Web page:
The New Jersey Board of Public Utilities has decided to implement 13 new microgrids statewide in order to maximize their resilience in the face of catastrophic weather.
Superstorm Sandy showed the Northeast that the focus of a major hurricane is no longer limited to the tropics. New Jersey saw this firsthand, and recently took a giant step to become more resilient.
Microgrids allow critical portions of a city to become independent of the main electrical grid, keeping them up and running in the event of a weather-induced blackout. Through the existing Veolia Trenton Thermal Energy Network (TEDN), New Jersey will use Trenton’s combined heat and power (CHP) system to implement a series of microgrids that localize various districts' heat and electricity generation.
Trenton’s CHP plant currently provides 13,000 tons of chilled water and more than 132,000 pounds per hour of steam/hot water throughout the city.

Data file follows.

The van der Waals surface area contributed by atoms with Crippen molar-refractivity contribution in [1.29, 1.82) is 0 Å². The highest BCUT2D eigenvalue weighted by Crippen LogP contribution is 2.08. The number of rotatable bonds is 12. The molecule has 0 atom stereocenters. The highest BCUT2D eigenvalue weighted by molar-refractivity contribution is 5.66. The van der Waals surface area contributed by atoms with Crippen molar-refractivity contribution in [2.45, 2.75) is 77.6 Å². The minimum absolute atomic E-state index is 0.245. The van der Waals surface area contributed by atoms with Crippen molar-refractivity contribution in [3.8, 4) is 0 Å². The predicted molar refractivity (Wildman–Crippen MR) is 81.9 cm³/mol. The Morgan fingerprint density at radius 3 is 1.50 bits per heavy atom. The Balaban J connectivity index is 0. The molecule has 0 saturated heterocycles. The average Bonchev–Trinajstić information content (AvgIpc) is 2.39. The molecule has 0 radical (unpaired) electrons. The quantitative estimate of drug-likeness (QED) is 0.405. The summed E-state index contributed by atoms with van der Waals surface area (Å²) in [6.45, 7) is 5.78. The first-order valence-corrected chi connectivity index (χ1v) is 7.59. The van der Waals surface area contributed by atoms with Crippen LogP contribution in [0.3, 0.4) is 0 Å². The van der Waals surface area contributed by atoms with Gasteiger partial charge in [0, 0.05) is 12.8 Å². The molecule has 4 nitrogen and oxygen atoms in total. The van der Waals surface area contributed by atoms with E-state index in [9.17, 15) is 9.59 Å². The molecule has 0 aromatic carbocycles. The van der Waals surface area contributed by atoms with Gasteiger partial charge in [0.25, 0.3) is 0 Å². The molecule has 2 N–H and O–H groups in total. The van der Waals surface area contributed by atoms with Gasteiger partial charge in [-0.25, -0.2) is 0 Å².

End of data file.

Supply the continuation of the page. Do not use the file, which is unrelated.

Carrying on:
“Veolia is proud to support the state’s resiliency efforts and join in partnership to develop and maintain a microgrid that provides dependable power to critical buildings in the event of extreme weather or other disaster,” said John Gibson, president and COO of Veolia North America’s Municipal & Commercial Business. “Partnerships of this nature allow the state to focus on its core business of providing services to residents while Veolia delivers utility infrastructure and resiliency.”
With an operations hub in the state capital, 12 other cities and counties have received funding for similar microgrids to protect their communities. Together, they’re a testament to how cities of all backgrounds can adapt to achieve sustainability.